Presumably because tragedy’s contribution to Aristophanes’ comedy is considered exhausted in the Thesmphoriazusae and the Frogs, the paratragic elements in the Ecclesiazusae and the Plutus have usually, if implicitly, been regarded as non-essential and sporadic vestiges of an obsolete and abandoned practice (Rau 1967; Ussher 1973; Taaffe 1993). In this paper I argue that, by contrast, the tragic material is an indispensable component of the Ecclesiazusae, although (or, rather, precisely because) it is no longer openly acknowledged by Aristophanes.
I focus on the penultimate episode, the rape of the young man by the three ugly old women (Eccl. 975-1111), the disturbing oddity of which has long been recognized: it is a “scandal… staged… in a long scene of rarely appreciated caustic comedy pushed to the limits of objectionable” (Saïd 1986; similarly, Wheat 1992). In keeping with such assessments, I discuss several intriguing features of this scene, the two most illustrative being the imagery of abductors as Erinyes, and, especially, the similarities of the abduction-scene in the Ecclesiazusae with the one in Sophocles’ Oedipus at Colonus.
First, an association with the Erinyes is all but natural for the three gruesome women bent on exacting due revenge (announced at Eccl.1043), and, given the context, their description unmistakably evokes Orestean nightmares: “dressed in a bloody blister” (Eccl. 1057)finds its closest parallel in the habitual portrayal of Erinyes with bloody ooze dripping from their eyes (A. Eum.55, Cho. 1058; E. Or. 255); indeed, a comparable Aristophanic figure, Poverty, is explicitly compared to tragic Erinyes (Plut. 423). Accordingly, the tragic development of the entire scene is in my view conveniently highlighted by the two apparently synonymic, yet perfectly antithetical expressions that frame it: at the onset of the abduction the assailant invokes proper authority: “Yes, by Aphrodite, whether you like it or not!” As the victim is finally being dragged offstage, the invocation is appropriately updated: “Yes, by Hecate, whether you like it or not!” (Eccl.981; 1097).
Second,and most importantly, the only direct tragic reference in the Ecclesiazusae is that if young men are forced into sex with older women, they will all become Oedipuses (1041). Although one might rather have expected a reference to, say, Hippolytus, the mention of Oedipus seems deliberately chosen to allude to the source-model of the scene. Namely, the rape-scene of the Ecclesiazusae is in details and the overall dynamics strikingly similar to Creon’s abduction of Antigone—and attempt of abduction of Oedipus—in Sophocles’ OC (800-885). The central section of this paper is therefore a comparative analysis of the two scenes, parsed, for convenient comparison, into corresponding units:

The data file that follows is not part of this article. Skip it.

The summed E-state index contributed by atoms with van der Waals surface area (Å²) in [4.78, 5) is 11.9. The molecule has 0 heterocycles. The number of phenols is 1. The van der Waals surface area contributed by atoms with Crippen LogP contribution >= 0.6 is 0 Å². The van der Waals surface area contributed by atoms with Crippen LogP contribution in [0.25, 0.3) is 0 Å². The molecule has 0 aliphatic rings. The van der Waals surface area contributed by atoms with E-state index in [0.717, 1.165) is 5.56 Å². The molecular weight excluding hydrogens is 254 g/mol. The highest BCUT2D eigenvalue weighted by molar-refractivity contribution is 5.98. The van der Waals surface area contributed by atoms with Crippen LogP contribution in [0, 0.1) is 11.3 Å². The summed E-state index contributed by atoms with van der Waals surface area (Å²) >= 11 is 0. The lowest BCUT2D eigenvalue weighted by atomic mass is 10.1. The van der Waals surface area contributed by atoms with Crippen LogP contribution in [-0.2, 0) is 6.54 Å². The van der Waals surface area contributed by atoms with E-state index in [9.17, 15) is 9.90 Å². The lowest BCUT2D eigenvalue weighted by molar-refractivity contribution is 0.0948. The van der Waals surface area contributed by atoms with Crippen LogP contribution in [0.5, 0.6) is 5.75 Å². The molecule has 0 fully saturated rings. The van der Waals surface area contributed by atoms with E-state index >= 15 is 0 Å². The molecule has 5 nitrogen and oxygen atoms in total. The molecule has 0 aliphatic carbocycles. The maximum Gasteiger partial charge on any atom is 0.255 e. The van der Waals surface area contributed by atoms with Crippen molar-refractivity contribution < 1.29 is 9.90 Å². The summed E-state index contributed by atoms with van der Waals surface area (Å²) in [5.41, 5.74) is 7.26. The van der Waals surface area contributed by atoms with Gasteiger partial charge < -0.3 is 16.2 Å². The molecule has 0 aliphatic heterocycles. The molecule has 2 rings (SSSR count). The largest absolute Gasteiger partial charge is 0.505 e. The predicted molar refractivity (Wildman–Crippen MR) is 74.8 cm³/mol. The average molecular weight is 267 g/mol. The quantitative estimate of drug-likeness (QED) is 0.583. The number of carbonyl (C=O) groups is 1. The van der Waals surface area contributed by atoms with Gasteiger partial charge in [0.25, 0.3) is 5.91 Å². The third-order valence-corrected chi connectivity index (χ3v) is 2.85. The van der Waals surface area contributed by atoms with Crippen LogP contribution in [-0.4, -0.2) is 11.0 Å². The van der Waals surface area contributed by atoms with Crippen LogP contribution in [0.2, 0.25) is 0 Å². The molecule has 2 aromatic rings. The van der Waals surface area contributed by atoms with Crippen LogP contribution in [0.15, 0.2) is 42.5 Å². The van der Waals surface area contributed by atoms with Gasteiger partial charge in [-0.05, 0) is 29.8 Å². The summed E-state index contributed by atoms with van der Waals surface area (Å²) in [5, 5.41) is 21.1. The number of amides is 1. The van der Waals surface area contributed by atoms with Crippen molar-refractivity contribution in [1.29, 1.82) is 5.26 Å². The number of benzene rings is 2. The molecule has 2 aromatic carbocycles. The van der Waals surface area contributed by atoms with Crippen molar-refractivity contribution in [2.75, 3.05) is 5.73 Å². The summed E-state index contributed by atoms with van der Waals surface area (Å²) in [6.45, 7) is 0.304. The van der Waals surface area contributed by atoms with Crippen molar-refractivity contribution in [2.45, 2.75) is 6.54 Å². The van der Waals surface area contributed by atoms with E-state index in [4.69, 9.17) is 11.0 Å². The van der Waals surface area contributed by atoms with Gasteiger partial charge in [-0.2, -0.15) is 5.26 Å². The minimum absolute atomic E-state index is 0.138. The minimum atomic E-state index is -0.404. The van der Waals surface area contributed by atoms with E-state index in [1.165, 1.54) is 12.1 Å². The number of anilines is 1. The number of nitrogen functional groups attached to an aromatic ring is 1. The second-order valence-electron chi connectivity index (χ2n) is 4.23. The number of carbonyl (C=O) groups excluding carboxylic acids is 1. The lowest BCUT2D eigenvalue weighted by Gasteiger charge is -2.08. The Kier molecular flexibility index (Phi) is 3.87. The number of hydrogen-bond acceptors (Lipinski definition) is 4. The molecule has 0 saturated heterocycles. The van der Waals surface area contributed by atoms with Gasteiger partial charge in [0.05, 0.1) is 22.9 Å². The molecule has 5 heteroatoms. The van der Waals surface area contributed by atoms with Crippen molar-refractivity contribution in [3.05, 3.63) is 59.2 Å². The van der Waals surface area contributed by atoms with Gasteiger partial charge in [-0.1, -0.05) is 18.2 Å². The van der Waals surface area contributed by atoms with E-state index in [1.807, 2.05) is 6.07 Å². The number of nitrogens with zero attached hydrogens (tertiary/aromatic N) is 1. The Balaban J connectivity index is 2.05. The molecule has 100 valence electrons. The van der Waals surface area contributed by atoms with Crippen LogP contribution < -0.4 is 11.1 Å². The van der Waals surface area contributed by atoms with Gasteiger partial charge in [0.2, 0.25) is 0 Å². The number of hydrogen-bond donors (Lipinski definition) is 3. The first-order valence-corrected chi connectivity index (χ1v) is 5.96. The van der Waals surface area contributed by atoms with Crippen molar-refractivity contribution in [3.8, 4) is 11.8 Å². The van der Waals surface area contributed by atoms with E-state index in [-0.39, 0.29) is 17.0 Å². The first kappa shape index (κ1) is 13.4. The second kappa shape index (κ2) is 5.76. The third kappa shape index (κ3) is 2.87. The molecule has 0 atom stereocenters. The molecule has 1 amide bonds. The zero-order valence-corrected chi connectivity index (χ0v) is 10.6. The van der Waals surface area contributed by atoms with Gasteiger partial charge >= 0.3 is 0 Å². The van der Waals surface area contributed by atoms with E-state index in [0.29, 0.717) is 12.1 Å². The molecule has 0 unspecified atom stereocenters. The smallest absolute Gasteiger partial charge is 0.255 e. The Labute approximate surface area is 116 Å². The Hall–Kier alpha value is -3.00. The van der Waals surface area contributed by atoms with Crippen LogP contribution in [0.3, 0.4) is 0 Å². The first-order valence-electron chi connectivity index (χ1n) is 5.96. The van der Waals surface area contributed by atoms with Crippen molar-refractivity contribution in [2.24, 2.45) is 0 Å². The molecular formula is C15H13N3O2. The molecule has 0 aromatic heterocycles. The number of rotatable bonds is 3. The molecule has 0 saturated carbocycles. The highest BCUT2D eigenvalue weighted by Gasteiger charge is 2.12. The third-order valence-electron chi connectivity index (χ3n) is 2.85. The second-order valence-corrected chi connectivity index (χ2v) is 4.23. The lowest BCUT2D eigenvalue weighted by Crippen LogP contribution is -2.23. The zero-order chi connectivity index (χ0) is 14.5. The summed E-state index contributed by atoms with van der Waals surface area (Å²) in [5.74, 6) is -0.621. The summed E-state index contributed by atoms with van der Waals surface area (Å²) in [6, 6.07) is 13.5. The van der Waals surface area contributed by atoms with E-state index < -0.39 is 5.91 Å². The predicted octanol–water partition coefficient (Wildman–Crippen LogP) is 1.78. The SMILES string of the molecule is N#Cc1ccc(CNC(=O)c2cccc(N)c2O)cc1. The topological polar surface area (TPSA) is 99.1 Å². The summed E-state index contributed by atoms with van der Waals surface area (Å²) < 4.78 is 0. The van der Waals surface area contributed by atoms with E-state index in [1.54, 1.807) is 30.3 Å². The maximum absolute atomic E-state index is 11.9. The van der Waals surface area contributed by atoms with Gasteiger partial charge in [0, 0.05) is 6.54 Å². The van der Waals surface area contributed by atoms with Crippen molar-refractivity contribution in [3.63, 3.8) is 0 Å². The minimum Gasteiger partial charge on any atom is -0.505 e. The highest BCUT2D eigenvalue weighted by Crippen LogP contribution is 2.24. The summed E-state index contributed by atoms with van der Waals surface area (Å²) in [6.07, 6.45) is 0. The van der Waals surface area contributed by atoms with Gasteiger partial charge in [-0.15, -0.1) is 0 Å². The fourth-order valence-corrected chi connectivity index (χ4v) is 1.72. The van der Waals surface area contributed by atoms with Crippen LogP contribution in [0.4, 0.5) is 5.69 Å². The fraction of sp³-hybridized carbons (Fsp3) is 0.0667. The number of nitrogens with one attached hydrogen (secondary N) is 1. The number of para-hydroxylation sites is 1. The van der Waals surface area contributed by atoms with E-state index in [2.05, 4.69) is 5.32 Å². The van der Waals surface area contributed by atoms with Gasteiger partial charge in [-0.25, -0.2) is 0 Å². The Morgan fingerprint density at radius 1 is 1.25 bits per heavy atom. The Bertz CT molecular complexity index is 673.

1) victims looking for help both from absent allies (OC815; Eccl. 1023-4), and bystanders (OC 822-3; Eccl. 1054-5; 1056-7);
2) victims’ reluctance and denial (OC 882; Eccl. 1011), cries of despair (OC 847; Eccl. 1051);
3) abductors silencing the victims (OC 864; Eccl. 1005, 1058, 1088);
4)abductors claiming inescapability (OC862, 883; Eccl. 1008, 1011, 1029,1081), accordingly,
5) threatening ‘whether willingly or unwillingly’ (OC826-7; Eccl. 981, 1097), and
6) ‘taking what is mine’ (OC 829-32; Eccl. 1037);
7) vigorous tug of war (OC. 835, 838-40, 856-7,874; Eccl. 1075, 1085, 1088);
8) when the worst seems over, yet worse comes (OC850; Eccl. 1048);
9) victims’ own descriptions of being dragged away (OC828-9, 844-6; Eccl. 1066, 1093-4).
The powerful Sophoclean scene—“perhaps the most elaborate and varied scene of violence in extant Greek tragedy”(Kaimio 1988)—stages a girl being kidnapped in front of her helpless blind father; nor should we forget that Sophocles, unlike Aeschylus and Euripides, was never a komoidoumenos. Thus, the abduction-scene of the Ecclesiazusae makes an unprecedented use of tragedy by no longer performing an unconcealed Euripidean burlesque; the practical application of the Assemblywomen’s controversial regime is, in effect and on a closer look, anything but comic. Seemingly unexpectedly, but in fact all too symptomatically, the scene is wrapped up by a burying ritual, the typically Euripidean closure—for the show must go on.